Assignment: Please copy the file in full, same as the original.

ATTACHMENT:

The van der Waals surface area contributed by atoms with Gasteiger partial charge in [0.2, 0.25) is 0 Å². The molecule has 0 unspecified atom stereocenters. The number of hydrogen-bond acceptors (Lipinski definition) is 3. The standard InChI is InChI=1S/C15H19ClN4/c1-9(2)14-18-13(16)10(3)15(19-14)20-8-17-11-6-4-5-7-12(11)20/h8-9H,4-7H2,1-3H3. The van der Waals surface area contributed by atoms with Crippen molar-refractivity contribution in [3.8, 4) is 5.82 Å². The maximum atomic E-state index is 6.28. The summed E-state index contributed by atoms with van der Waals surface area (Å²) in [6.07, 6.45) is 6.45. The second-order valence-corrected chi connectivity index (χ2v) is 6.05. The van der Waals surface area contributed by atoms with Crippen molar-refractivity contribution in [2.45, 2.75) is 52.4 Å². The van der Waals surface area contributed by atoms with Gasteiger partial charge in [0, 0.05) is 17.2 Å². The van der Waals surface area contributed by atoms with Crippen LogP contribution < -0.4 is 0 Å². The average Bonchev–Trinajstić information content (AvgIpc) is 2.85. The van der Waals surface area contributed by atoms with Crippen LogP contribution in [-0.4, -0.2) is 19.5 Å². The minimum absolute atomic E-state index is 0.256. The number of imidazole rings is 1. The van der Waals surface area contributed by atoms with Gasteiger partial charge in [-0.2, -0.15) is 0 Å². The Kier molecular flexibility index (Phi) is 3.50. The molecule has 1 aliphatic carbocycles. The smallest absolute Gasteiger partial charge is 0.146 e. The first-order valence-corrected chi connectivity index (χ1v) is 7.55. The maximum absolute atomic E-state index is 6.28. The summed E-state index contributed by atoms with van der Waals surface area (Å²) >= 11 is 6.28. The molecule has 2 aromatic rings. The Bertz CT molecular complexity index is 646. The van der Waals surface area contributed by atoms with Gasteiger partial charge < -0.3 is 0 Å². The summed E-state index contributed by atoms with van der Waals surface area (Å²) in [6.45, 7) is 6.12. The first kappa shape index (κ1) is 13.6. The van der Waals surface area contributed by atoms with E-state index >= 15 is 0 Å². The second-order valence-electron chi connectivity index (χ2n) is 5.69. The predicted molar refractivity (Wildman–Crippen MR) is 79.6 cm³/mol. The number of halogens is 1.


The van der Waals surface area contributed by atoms with Gasteiger partial charge in [0.2, 0.25) is 0 Å². The molecule has 0 unspecified atom stereocenters. The number of hydrogen-bond acceptors (Lipinski definition) is 3. The standard InChI is InChI=1S/C15H19ClN4/c1-9(2)14-18-13(16)10(3)15(19-14)20-8-17-11-6-4-5-7-12(11)20/h8-9H,4-7H2,1-3H3. The van der Waals surface area contributed by atoms with Crippen molar-refractivity contribution in [3.8, 4) is 5.82 Å². The maximum atomic E-state index is 6.28. The summed E-state index contributed by atoms with van der Waals surface area (Å²) in [6.07, 6.45) is 6.45. The second-order valence-corrected chi connectivity index (χ2v) is 6.05. The van der Waals surface area contributed by atoms with Crippen molar-refractivity contribution in [2.45, 2.75) is 52.4 Å². The van der Waals surface area contributed by atoms with Gasteiger partial charge in [0, 0.05) is 17.2 Å². The van der Waals surface area contributed by atoms with Crippen LogP contribution < -0.4 is 0 Å². The average Bonchev–Trinajstić information content (AvgIpc) is 2.85. The van der Waals surface area contributed by atoms with Crippen LogP contribution in [-0.4, -0.2) is 19.5 Å². The minimum absolute atomic E-state index is 0.256. The number of imidazole rings is 1. The van der Waals surface area contributed by atoms with Gasteiger partial charge in [-0.2, -0.15) is 0 Å². The Kier molecular flexibility index (Phi) is 3.50. The molecule has 1 aliphatic carbocycles. The smallest absolute Gasteiger partial charge is 0.146 e. The first-order valence-corrected chi connectivity index (χ1v) is 7.55. The maximum absolute atomic E-state index is 6.28. The summed E-state index contributed by atoms with van der Waals surface area (Å²) >= 11 is 6.28. The molecule has 2 aromatic rings. The Bertz CT molecular complexity index is 646. The van der Waals surface area contributed by atoms with Gasteiger partial charge < -0.3 is 0 Å². The summed E-state index contributed by atoms with van der Waals surface area (Å²) in [6.45, 7) is 6.12. The first kappa shape index (κ1) is 13.6. The van der Waals surface area contributed by atoms with E-state index >= 15 is 0 Å². The second-order valence-electron chi connectivity index (χ2n) is 5.69. The predicted molar refractivity (Wildman–Crippen MR) is 79.6 cm³/mol. The number of halogens is 1.